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The Limo Set On Fire During The Inauguration Protests Belonged To An Immigrant

"They have all the right to go out and protest and have their voice heard, but destroying property does not do anything better," the owner said. A spokesperson for the DC Fire Department told BuzzFeed News that the vehicle “was a total loss.”

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The limousine set on fire by protesters during President Trump’s inauguration on Friday belonged to a Muslim immigrant who told BuzzFeed News he is now struggling to cover tens of thousands of dollars lost in the damage.

Muhammad Ashraf, the owner of Nationwide Chauffeured Services, told BuzzFeed News he had been looking forward to an uptick in business during and after the presidential inauguration, but now estimates he could lose somewhere between $70,000 and $100,000 because of the fire.

"They have all the right to go out and protest and have their voice heard, but destroying property does not do anything better," he said.

More than 200 people were arrested that day and charged with rioting.

Ashraf, who has been in business for about 25 years, said he is used to seeing protests in the city, but never worried one of his vehicles would be damaged in the protests.

"Never something like this, never," he said.

The total amount of damages to the limousine remains unknown, but a spokesperson for the DC Fire Department told BuzzFeed News that the vehicle “was a total loss.”

Besides the damage to the vehicle, Ashraf said he will also be losing money from the events that had already been booked with the now-destroyed limousine. Although January is often a quiet month for business, he said the week of and following a presidential inauguration, he might book an average six events a week.

The limo driver, Luis Villaroal, recalled the incident to Fox 5 in DC.

“Then they went and smashed another window of the SUV that was behind me. When I opened the door, I saw a small flame already on the carpet. I step on it, pull it off, take the flare out, smash it on the floor and that’s it,” he added.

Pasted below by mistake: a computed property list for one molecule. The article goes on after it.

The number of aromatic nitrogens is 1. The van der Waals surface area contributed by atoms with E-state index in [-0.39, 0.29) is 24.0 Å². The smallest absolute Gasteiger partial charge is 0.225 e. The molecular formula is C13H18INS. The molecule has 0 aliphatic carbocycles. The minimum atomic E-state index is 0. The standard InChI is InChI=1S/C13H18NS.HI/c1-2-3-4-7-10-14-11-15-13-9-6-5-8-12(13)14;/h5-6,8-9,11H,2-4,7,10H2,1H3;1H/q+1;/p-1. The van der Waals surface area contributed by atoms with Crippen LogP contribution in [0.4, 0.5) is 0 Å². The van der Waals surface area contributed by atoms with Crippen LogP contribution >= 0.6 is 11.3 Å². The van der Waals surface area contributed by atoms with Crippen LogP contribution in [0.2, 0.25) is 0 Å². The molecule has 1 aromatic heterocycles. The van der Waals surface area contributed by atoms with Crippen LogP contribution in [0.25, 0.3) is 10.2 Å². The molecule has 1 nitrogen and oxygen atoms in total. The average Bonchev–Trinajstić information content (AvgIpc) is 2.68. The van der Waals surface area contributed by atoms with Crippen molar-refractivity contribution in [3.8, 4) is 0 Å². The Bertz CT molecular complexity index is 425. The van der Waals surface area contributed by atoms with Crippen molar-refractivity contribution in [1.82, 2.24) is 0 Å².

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Days after the inauguration, Ashraf said Villaroal started receiving harassing phone calls after he was identified as the driver. Some of the callers accuse Villaroal of being a Trump supporter, but Ashraf said the driver was just there on a job.

Villaroal escaped without any serious injuries, is still shaken up by the incident, Ashraf said. He received a cut on his had from a rock thrown at the limo.

He's hoping he can give Villaroal a couple of days off so he can "be back in his comfort zone and shrug this off."

"Instead of being sympathizing to him, they're calling him dummy for being on the street," Ashraf said. "How the hell are you obnoxious and hateful to someone who was victimized?"

Ashraf said he knows people had a right to protest, but is sad that it turned violent.

"It affects people's lives and their livelihood," he said. "They have all the right to go out and protest and have their voice heard, but destroying property does not do anything better."

Ashraf said he did not want to share his political views because he did not believe his company or his driver were targeted because of it. He pointed to protests held Saturday and how there was no violence during those demonstrations.

"It was the same way, just peaceful," he said. "People's voices were heard. The point you want to make you make, and then you move on."

The DC Metro Police said in a statement Friday that an organized group had committed numerous acts of vandalism that had taken place on Friday.

“More specifically, the group damaged vehicles, destroyed property of multiple businesses, and ignited smaller isolated fires while armed with crowbars, hammers, and asps,” the statement read.

The police department did not have any additional information about the limo on Tuesday.

A GoFundMe page has been set up to account for some of the loss suffered by the damaged vehicle. At the time of publication, the effort had earned about $7,200 towards its goal of $20,000.

Ashraf said he had been in contact with the organizers of the page, another limo service from Florida, and thanked them for their help. He had never spoken to them before the fundraiser was started.

The funds may not cover all his losses, he said, but any amount would help his business he said.

"I called them twice, just to show my appreciation, no matter the fund they bring," he said. "It was nice of them, to do that for someone who never knew them, and for someone to have that heart."

Tamerra Griffin is a reporter for BuzzFeed News and is based Nairobi, Kenya.

Contact Tamerra Griffin at tamerra.griffin@buzzfeed.com.

Salvador Hernandez is a reporter for BuzzFeed News and is based in Los Angeles.

Contact Salvador Hernandez at salvador.hernandez@buzzfeed.com.

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